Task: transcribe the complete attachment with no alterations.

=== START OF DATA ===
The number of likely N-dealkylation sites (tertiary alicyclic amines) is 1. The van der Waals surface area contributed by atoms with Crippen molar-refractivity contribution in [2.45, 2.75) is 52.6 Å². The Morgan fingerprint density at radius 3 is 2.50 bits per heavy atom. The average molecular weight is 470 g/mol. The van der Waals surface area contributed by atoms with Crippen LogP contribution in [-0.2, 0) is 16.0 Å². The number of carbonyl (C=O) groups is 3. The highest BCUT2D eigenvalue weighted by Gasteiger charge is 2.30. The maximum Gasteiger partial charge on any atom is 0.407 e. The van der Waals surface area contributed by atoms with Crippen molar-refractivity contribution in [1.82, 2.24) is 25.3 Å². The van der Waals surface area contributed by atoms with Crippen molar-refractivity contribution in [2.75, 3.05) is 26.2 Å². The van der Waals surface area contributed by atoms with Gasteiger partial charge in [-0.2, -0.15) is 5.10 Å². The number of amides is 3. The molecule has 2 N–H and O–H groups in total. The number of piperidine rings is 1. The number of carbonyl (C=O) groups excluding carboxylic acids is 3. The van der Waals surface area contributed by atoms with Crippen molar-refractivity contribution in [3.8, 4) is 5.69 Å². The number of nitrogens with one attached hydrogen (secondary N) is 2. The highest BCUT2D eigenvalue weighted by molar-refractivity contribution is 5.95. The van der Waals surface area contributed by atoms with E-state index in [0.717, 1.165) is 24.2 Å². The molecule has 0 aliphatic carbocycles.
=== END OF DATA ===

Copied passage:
The number of likely N-dealkylation sites (tertiary alicyclic amines) is 1. The van der Waals surface area contributed by atoms with Crippen molar-refractivity contribution in [2.45, 2.75) is 52.6 Å². The Morgan fingerprint density at radius 3 is 2.50 bits per heavy atom. The average molecular weight is 470 g/mol. The van der Waals surface area contributed by atoms with Crippen LogP contribution in [-0.2, 0) is 16.0 Å². The number of carbonyl (C=O) groups is 3. The highest BCUT2D eigenvalue weighted by Gasteiger charge is 2.30. The maximum Gasteiger partial charge on any atom is 0.407 e. The van der Waals surface area contributed by atoms with Crippen molar-refractivity contribution in [1.82, 2.24) is 25.3 Å². The van der Waals surface area contributed by atoms with Crippen molar-refractivity contribution in [2.75, 3.05) is 26.2 Å². The van der Waals surface area contributed by atoms with Gasteiger partial charge in [-0.2, -0.15) is 5.10 Å². The number of amides is 3. The molecule has 2 N–H and O–H groups in total. The number of piperidine rings is 1. The number of carbonyl (C=O) groups excluding carboxylic acids is 3. The van der Waals surface area contributed by atoms with Crippen molar-refractivity contribution in [3.8, 4) is 5.69 Å². The number of nitrogens with one attached hydrogen (secondary N) is 2. The highest BCUT2D eigenvalue weighted by molar-refractivity contribution is 5.95. The van der Waals surface area contributed by atoms with E-state index in [0.717, 1.165) is 24.2 Å². The molecule has 0 aliphatic carbocycles.